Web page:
The death of a cyclist is a rude awakening for fellow cyclists. Crashes are a reminder to all drivers — whether drivers of a car or a bike — that we need to be careful, thoughtful and defensive when we’re behind the wheel or the handle bars.
I drive defensively, which means cautiously, deliberately and with total awareness of my surroundings and its potential hazards. Riding a bike for transportation has reinforced this tendency. As a result of being a daily bike commuter, when I do drive a car, I do so as if I am on a bicycle, applying the same level of attentiveness and cautiousness that is required when cycling.
On a bicycle, it is important to be totally alert, utterly aware and hyper-focused on anticipating the actions of others. Call me paranoid, but I am determined to never be in an accident.A cyclist needs to have keen situational awareness or 360-degree knowledge of what is going on around them at all times. I call it hyper-vigilance.
Hyper-vigilance is defined as an enhanced state of sensory sensitivity, with a tendency to perpetually scan the environment for threats. In normal circumstances, such behavior may be considered pathological and thus not very healthy. On a bicycle, it’s a commitment to self-preservation.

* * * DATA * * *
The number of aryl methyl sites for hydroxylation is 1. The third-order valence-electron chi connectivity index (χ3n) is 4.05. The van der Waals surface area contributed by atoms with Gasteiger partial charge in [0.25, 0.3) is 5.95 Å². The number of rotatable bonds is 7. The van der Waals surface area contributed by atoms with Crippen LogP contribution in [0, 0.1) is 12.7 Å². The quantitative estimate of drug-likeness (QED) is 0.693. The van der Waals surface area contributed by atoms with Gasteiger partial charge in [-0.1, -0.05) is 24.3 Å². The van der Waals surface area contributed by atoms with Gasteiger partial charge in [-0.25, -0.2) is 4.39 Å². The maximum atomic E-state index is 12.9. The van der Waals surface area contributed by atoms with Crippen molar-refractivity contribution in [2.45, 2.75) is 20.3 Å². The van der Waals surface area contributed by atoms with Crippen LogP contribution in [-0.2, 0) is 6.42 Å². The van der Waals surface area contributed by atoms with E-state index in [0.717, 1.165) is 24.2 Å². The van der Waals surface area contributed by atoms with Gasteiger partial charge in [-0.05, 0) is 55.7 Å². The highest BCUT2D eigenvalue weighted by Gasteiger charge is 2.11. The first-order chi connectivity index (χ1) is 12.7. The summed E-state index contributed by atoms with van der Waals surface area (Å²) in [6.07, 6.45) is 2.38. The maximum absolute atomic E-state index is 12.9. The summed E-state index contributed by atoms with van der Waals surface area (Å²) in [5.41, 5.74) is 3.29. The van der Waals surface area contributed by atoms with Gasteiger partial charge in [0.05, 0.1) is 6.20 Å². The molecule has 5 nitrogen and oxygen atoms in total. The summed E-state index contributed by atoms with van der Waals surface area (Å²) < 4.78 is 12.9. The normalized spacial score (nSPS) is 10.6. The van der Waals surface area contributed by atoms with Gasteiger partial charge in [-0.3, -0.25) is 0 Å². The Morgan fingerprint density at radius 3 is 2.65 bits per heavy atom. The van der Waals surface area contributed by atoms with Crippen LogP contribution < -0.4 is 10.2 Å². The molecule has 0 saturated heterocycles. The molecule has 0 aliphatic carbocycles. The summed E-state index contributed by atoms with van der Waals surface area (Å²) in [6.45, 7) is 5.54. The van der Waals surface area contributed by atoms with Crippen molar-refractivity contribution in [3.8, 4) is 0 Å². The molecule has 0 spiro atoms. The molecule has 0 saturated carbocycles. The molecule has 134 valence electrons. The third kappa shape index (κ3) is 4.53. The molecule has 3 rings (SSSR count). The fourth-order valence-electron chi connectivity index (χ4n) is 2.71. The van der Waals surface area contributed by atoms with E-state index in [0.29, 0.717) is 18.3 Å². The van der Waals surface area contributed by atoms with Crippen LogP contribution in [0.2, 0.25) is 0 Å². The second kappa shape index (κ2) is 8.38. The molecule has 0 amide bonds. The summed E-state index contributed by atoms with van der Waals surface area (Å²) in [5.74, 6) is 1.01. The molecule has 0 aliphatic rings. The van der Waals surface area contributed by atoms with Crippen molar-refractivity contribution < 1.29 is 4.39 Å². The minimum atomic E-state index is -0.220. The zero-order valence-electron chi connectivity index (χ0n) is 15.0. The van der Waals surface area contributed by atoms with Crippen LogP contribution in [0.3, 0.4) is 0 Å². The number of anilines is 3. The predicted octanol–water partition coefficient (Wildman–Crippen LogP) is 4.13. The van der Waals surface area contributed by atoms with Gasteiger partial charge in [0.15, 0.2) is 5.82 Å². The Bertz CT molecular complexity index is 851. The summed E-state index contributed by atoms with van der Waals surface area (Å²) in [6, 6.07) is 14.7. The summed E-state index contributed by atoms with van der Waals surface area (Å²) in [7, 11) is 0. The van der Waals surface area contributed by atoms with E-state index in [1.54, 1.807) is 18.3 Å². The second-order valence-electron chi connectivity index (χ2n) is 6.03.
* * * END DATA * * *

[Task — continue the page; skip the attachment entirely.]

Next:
Bike commuting doesn’t have to be perceived as scary, but it does require a healthy respect for the hazards around you. Perhaps to a greater extent than when you are in a motor vehicle, you must be totally engaged in what you are doing.
Here are some specific ways you can drive your bike extra defensively:
Consider yourself invisible on a bike: assume that every car does not see you until you are sure they do (make eye contact or exchange some form of communication).
Assume cars at intersections aren’t stopping, until you are certain they are! Take the best New Jersey Defensive Driving Class.
Use extra caution in “transition zones,” like the ends of sidewalks. Always slowly and carefully enter a roadway or a crosswalk (and don’t assume a crosswalk is a safe zone). Be careful when crossing a driveway when biking on a sidewalk.
Slow down and observe cars at every intersection to try to discern their intentions, even when you have the right-of-way. Look for cars that might be turning left in front of you (called the left cross).
Choose the most cautious choices in low-light conditions, for example, opt out of stopping in the lane for a left turn and instead, cross like a pedestrian.
Make yourself super visible by riding in the lane, wearing bright and reflective clothing, and using a bright light system from dusk to dawn and on low-light days.
Riding safely and intelligently can take a lot of the risk out of cycling. Crash data reveal that if you follow the rules of the road, bike with the flow of traffic, are careful in transition zones and act defensively (wait and watch), your chances of getting in an crash are low.